How to Use a Circular Saw? A Full And Comprehensive Guide

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Many people start off with DIY projects that are simple, such as painting furniture that’s already made. However, you have probably gotten tired of all that and want to do something more. That might include cutting some legs off, adding a new top (that you made), or add more wood. The only way to do that is to use power tools.

It’s easy to crave the freedom offered by repurposing furniture or making your own. You can also recycle wood, and it doesn’t take many tools to get the job done. However, to make precise cuts with less friction, you must know how to use a circular saw.

What Are Circular Saws Used For?

Most people don’t know anything about circular saws and might wonder what it is or why it’s used. This can get quite confusing!

With so many saw products on the market, you might not know which tools you require for your toolbox. If you have a circular saw, you can make nine cuts with it. These cuts could be made with a table saw, but a circular saw is a much more portable.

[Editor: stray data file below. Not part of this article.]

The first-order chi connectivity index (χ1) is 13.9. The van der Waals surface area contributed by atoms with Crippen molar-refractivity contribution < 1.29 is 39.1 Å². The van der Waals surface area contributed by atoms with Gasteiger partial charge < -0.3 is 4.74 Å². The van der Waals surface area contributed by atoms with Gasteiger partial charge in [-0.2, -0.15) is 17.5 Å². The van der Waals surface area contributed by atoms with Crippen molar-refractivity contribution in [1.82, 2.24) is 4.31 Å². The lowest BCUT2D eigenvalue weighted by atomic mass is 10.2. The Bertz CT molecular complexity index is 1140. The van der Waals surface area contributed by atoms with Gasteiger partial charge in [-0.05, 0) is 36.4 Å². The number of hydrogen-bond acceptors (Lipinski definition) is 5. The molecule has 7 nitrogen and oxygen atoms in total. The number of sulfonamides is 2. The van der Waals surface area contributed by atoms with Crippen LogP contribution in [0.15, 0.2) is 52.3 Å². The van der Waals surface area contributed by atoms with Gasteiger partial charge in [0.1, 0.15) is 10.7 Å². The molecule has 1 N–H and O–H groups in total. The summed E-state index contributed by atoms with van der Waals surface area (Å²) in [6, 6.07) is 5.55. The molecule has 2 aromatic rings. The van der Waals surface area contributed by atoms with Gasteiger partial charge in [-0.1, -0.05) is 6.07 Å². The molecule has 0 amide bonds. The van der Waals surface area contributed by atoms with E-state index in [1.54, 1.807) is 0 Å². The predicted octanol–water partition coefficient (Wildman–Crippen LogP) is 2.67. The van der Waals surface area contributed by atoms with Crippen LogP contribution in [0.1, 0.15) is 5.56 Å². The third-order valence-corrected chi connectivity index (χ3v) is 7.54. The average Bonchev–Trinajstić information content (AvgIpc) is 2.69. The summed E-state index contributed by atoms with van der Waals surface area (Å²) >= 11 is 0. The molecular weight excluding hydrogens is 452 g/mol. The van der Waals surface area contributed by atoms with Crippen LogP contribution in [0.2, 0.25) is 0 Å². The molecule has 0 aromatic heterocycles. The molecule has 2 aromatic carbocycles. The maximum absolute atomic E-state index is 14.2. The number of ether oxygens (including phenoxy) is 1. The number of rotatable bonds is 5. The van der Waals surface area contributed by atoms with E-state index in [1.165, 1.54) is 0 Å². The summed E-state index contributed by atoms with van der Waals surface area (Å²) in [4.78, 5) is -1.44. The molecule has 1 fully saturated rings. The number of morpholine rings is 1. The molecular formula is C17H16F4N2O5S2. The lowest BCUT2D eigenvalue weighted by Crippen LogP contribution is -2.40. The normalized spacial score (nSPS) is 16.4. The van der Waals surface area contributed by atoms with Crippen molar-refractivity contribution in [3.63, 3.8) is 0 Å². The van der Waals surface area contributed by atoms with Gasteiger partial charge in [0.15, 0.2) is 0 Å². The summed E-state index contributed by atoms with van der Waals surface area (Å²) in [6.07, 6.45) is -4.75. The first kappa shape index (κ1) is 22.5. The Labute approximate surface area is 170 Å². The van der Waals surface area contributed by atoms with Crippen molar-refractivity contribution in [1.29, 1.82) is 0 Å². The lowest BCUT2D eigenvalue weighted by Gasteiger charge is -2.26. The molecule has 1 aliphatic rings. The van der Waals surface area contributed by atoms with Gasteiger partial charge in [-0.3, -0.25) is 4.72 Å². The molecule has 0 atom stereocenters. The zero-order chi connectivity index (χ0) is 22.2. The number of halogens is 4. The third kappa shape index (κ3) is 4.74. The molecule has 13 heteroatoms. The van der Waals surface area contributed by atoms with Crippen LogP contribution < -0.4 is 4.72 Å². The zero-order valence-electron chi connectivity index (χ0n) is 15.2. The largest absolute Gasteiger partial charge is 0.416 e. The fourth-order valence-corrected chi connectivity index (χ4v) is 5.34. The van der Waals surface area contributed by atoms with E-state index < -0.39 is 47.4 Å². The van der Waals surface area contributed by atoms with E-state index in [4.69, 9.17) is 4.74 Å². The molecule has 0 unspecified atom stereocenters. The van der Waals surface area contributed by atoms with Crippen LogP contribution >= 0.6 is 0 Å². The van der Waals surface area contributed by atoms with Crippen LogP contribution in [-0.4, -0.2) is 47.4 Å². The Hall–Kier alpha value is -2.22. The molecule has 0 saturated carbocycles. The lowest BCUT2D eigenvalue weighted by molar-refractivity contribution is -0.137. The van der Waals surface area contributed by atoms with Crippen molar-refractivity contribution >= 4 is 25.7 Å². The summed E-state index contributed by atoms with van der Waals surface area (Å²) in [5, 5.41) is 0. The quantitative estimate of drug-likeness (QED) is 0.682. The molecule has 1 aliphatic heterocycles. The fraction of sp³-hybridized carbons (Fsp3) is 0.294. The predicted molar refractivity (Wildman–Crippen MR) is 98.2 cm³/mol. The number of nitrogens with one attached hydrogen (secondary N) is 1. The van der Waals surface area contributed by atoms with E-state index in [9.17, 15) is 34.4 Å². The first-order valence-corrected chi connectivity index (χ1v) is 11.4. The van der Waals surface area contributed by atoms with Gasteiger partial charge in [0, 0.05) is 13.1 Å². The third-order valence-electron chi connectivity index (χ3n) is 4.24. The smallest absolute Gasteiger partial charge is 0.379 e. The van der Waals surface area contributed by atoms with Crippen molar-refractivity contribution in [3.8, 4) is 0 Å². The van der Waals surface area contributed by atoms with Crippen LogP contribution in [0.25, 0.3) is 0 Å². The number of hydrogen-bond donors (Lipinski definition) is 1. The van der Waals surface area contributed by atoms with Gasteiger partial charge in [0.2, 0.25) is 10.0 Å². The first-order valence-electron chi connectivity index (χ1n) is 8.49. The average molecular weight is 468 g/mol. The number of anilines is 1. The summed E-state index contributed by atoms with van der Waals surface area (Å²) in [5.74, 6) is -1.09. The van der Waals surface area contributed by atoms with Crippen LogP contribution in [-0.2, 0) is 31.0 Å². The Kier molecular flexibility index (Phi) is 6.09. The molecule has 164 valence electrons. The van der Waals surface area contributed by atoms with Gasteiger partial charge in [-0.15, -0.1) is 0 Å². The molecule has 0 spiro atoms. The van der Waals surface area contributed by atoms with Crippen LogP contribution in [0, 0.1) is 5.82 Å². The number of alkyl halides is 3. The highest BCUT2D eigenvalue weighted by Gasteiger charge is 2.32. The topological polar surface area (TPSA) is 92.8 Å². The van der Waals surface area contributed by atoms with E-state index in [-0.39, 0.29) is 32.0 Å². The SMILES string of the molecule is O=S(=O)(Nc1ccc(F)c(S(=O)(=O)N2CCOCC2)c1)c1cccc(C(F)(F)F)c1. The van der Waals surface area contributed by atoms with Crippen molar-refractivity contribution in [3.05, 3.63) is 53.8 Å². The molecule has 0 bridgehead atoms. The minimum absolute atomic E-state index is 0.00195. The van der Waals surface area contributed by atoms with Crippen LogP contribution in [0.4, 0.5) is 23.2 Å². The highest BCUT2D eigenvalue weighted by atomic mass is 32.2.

On top of that, most people find that it’s not as intimidating to use a circular saw as opposed to a table saw.

Types of Cuts to Make with a Circular Saw Blade

How to Use a Circular Saw?

Here are the types of cuts you can do with your circular saw:

  • Crosscut – This option cuts across the wood grain of the board.
  • Rip-cut – Rip cuts go with the grain of the board.
  • Dado – These are shallow cuts that go across the wood grain of the material but aren’t deep enough to get all the way through. You use this for shelving and other things.
  • Groove – This is similar to the dado cut, but it’s shallow and goes with the grain of the material without cutting through the work material.
  • Miter cut – These are angled cuts at 45 degrees on the board’s face. When it’s combined with another similar cut, it makes a corner.
  • Beveled cuts – These have angles cut at the edge of your board, such as to make French cleats.
  • Compound miter cuts – They are made at an angle and also have a beveled edge.
  • Plunge cut – They’re made in the middle, and you plunge the saw blade into the interior of the material instead of going from the edge.